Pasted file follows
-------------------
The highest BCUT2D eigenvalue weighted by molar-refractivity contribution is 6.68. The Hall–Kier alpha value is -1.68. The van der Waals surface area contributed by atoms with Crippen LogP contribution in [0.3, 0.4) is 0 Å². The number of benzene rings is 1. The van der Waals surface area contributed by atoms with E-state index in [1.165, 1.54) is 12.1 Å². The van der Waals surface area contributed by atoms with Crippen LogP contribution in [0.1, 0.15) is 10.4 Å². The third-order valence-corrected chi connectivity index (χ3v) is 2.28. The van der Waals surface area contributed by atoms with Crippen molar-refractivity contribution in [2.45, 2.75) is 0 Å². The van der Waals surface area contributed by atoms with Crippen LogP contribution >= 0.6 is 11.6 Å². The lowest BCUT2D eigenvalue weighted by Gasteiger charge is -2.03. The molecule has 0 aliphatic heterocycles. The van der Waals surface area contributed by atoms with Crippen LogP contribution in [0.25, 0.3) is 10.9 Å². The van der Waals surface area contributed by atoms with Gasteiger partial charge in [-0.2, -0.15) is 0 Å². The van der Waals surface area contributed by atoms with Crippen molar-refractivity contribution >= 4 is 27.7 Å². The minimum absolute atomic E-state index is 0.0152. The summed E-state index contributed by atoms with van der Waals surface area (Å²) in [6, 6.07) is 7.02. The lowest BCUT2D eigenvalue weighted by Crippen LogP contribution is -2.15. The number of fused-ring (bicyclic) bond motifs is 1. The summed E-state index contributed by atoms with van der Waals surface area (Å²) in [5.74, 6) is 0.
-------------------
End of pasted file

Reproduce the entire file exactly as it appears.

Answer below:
The highest BCUT2D eigenvalue weighted by molar-refractivity contribution is 6.68. The Hall–Kier alpha value is -1.68. The van der Waals surface area contributed by atoms with Crippen LogP contribution in [0.3, 0.4) is 0 Å². The number of benzene rings is 1. The van der Waals surface area contributed by atoms with E-state index in [1.165, 1.54) is 12.1 Å². The van der Waals surface area contributed by atoms with Crippen LogP contribution in [0.1, 0.15) is 10.4 Å². The third-order valence-corrected chi connectivity index (χ3v) is 2.28. The van der Waals surface area contributed by atoms with Crippen molar-refractivity contribution in [2.45, 2.75) is 0 Å². The van der Waals surface area contributed by atoms with Crippen LogP contribution >= 0.6 is 11.6 Å². The lowest BCUT2D eigenvalue weighted by Gasteiger charge is -2.03. The molecule has 0 aliphatic heterocycles. The van der Waals surface area contributed by atoms with Crippen LogP contribution in [0.25, 0.3) is 10.9 Å². The van der Waals surface area contributed by atoms with Gasteiger partial charge in [-0.2, -0.15) is 0 Å². The van der Waals surface area contributed by atoms with Crippen molar-refractivity contribution >= 4 is 27.7 Å². The minimum absolute atomic E-state index is 0.0152. The summed E-state index contributed by atoms with van der Waals surface area (Å²) in [6, 6.07) is 7.02. The lowest BCUT2D eigenvalue weighted by Crippen LogP contribution is -2.15. The number of fused-ring (bicyclic) bond motifs is 1. The summed E-state index contributed by atoms with van der Waals surface area (Å²) in [5.74, 6) is 0.